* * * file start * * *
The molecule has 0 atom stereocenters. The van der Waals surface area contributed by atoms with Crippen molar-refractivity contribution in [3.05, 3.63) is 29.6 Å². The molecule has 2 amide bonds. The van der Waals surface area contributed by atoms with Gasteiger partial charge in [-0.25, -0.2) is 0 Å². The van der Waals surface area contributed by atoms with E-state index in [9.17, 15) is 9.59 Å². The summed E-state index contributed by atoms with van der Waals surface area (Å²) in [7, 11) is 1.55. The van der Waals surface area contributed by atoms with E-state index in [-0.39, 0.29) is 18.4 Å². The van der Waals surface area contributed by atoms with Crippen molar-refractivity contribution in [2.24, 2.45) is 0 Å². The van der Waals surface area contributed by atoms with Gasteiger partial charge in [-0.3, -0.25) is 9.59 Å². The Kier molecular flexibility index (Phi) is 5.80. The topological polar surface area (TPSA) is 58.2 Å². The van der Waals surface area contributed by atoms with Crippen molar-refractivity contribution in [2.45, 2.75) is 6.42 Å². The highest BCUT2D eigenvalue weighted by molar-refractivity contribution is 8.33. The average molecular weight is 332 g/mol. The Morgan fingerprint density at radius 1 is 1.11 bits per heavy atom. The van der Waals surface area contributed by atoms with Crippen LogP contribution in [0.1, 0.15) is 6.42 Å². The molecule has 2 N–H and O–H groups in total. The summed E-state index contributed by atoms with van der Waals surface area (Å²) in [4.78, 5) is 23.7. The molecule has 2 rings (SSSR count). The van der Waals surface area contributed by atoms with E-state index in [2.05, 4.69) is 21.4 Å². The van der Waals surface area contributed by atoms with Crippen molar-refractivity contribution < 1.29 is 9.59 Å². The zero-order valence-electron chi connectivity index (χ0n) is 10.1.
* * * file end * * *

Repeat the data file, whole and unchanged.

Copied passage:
The molecule has 0 atom stereocenters. The van der Waals surface area contributed by atoms with Crippen molar-refractivity contribution in [3.05, 3.63) is 29.6 Å². The molecule has 2 amide bonds. The van der Waals surface area contributed by atoms with Gasteiger partial charge in [-0.25, -0.2) is 0 Å². The van der Waals surface area contributed by atoms with E-state index in [9.17, 15) is 9.59 Å². The summed E-state index contributed by atoms with van der Waals surface area (Å²) in [7, 11) is 1.55. The van der Waals surface area contributed by atoms with E-state index in [-0.39, 0.29) is 18.4 Å². The van der Waals surface area contributed by atoms with Crippen molar-refractivity contribution in [2.24, 2.45) is 0 Å². The van der Waals surface area contributed by atoms with Gasteiger partial charge in [-0.3, -0.25) is 9.59 Å². The Kier molecular flexibility index (Phi) is 5.80. The topological polar surface area (TPSA) is 58.2 Å². The van der Waals surface area contributed by atoms with Crippen molar-refractivity contribution in [2.45, 2.75) is 6.42 Å². The highest BCUT2D eigenvalue weighted by molar-refractivity contribution is 8.33. The average molecular weight is 332 g/mol. The Morgan fingerprint density at radius 1 is 1.11 bits per heavy atom. The van der Waals surface area contributed by atoms with Crippen LogP contribution in [0.1, 0.15) is 6.42 Å². The molecule has 2 N–H and O–H groups in total. The summed E-state index contributed by atoms with van der Waals surface area (Å²) in [4.78, 5) is 23.7. The molecule has 2 rings (SSSR count). The van der Waals surface area contributed by atoms with E-state index in [2.05, 4.69) is 21.4 Å². The van der Waals surface area contributed by atoms with Crippen molar-refractivity contribution < 1.29 is 9.59 Å². The zero-order valence-electron chi connectivity index (χ0n) is 10.1.